RCSLT Calls for a 'Communication Lifeline' for stroke survivors

Survey results launched today reveal that 90% of stroke survivors believe that communication difficulties following their stroke have impacted hugely on their lives and that less people are now receiving speech and language therapy after a stroke, than in 2008.

The figures were revealed at a seminar on ‘Reshaping Stroke Services’ which was hosted by The Royal College of Speech and Language Therapists and The Stroke Association. An analysis of the survey was carried out by Ulster University and the results were presented to delegates today.

 Speech & Language Therapist Jennifer Handforth at the RSCLT event in Belfast 

Speech & Language Therapist Jennifer Handforth at the RSCLT event in Belfast 

One third of people already receiving services also believed that they should receive more speech and language therapy to help them overcome the traumatic experience of losing the most basic skills of swallowing and speaking.

Alison McCullough MBE, RCSLT Head of Northern Ireland Office said:

“This survey once again demonstrates how crucial speech and language therapy is in supporting the recovery and rehabilitation of stroke survivors who may be having difficulty communicating or swallowing. It is worrying to see that some stroke survivors are still not receiving the amount of therapy that they need, with some saying they are not receiving any provision at all.

“We are calling for a Communication Lifeline to form a core part of stroke aftercare to ensure that stroke survivors have their communication assessed within 72 hours so that they can be given a means of communicating even at a basic level. We would also urge commissioners to ensure that the provision of specialist speech and language therapy is available throughout Northern Ireland.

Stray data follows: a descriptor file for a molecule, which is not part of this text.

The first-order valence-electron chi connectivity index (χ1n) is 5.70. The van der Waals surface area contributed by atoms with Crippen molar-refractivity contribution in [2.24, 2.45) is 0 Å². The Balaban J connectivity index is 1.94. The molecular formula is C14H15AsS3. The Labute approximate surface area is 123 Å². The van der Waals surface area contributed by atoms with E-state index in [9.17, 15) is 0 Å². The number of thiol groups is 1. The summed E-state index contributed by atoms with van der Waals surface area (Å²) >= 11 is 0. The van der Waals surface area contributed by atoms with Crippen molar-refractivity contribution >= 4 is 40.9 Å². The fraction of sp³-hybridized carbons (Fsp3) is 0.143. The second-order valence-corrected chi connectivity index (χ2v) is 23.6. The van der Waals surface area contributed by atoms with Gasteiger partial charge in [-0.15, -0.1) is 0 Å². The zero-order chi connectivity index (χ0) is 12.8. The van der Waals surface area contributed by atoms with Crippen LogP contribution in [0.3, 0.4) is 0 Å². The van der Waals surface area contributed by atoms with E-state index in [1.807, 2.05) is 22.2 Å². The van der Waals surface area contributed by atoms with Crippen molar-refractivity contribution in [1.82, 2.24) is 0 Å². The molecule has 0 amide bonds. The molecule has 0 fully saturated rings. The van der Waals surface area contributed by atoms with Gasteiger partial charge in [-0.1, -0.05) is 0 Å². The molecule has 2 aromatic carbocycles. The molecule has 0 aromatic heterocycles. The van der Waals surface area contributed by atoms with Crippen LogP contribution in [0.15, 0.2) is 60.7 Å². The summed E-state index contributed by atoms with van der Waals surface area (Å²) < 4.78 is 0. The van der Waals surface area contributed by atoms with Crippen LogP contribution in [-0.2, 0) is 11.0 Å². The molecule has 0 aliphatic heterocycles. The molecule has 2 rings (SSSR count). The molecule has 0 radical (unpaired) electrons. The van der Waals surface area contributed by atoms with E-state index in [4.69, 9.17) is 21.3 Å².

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Barry Macaulay, Chief Executive of the Stroke Association said:

“Stroke survivors tell us time and again how important speech and language therapy is to their recovery. The inability to communicate basic needs can be terrifying for survivors and it is essential that speech and language therapy commences in the immediate aftermath of a stroke and continues to be provided in the community on a longer-term basis to enable greater independence and well-being.                       

“This improves positive outcomes and empowers stroke survivors to communicate their most basic needs to carers and close family members right from the beginning."

“We support RCSLT’s call for a Communication Lifeline as this would ensure a uniform approach to stroke care across Northern Ireland.”

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